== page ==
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The Grand Canyon Trek

An Exploration of the Grand Canyon - April 27, 2002 - May 4, 2002

he Grand Canyon is known for its overwhelming size and its intricate and colorful landscape. It is geologically significant because of the thick sequence of ancient rocks that are beautifully preserved and exposed in the walls of the Canyon. These rocks record much of the early geologic history of North America. At 150 miles long and 3500 ft deep, the Grand Canyon is one of the most spectacular examples of erosion in the world.

Grand Canyon was largely unknown until Major John Wesley Powell and his intrepid group of nine men, in wooden boats, made their epic journey through the Canyon in 1869.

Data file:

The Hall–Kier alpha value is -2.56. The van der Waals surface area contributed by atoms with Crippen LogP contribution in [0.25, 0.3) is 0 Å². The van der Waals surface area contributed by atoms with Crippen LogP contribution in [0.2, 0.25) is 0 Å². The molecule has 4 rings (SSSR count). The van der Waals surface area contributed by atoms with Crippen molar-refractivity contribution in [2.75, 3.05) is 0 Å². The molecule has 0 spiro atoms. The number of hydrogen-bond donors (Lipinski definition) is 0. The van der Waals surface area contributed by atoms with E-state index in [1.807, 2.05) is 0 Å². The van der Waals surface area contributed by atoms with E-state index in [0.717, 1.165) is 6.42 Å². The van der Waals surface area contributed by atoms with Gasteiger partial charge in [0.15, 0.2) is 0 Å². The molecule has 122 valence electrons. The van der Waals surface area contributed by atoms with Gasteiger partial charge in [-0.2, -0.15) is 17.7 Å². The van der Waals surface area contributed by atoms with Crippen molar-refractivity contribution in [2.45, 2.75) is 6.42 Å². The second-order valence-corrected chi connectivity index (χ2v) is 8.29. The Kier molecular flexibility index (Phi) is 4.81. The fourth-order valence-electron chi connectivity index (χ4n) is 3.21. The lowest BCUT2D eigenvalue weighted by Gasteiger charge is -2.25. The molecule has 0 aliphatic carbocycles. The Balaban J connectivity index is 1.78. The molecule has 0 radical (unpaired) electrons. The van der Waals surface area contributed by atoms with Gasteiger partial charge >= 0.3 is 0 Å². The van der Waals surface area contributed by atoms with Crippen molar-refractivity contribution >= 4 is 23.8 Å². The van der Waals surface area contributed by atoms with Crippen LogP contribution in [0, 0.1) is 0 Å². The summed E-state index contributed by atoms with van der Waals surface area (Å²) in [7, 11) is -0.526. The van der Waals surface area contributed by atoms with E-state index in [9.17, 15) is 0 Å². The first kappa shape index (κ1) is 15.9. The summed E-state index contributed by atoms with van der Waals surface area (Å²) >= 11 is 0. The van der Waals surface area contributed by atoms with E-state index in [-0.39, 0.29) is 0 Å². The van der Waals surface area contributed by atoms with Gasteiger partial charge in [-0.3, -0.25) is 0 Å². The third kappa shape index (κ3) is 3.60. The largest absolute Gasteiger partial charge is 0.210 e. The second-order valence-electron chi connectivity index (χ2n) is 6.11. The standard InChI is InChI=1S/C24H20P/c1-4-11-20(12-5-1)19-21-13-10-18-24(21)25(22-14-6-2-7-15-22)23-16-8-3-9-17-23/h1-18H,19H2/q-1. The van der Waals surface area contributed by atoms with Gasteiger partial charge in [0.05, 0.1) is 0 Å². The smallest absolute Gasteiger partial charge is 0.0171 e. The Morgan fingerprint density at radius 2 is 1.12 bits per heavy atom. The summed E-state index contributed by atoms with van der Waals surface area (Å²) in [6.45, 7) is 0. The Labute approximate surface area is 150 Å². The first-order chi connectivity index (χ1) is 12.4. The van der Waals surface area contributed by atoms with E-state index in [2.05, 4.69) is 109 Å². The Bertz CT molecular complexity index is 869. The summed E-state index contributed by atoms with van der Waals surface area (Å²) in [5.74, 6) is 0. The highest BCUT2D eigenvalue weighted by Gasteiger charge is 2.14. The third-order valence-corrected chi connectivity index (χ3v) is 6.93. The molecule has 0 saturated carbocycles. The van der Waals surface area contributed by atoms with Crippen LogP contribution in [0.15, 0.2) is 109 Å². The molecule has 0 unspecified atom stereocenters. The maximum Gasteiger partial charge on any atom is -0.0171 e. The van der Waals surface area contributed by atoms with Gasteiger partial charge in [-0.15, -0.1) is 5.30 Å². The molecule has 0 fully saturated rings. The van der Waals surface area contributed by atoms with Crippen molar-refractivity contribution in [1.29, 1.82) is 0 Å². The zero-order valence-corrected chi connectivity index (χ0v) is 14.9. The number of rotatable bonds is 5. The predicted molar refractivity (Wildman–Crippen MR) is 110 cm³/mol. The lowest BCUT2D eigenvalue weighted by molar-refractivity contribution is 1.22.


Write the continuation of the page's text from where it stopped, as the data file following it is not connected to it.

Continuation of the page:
In the late 19th century interest in the area grew due to the probability of mineral resources. By the begining of the 20th century, the Grand Canyon was a well known tourist destination.

In 1901,a railroad was extended from Williams, Arizona to the south rim, where the development of formal tourist facilities increased to those that we see today.

First afforded Federal protection in 1893 as a Forest Reserve and later as a National Monument, the Grand Canyon did not receive park status until 1919.

Today Grand Canyon receives about 5 million visitors a year. Only a small percentage of those visitors venture down rugged trails to the canyon bottom. It's a different perspective of the magnificence of the Canyon from within the confines of the layered rock walls.

What is so mind boggling is that the span one's hand across these layers can represent millions of years of geologic time.

Bob and Kolleen - The Trailpair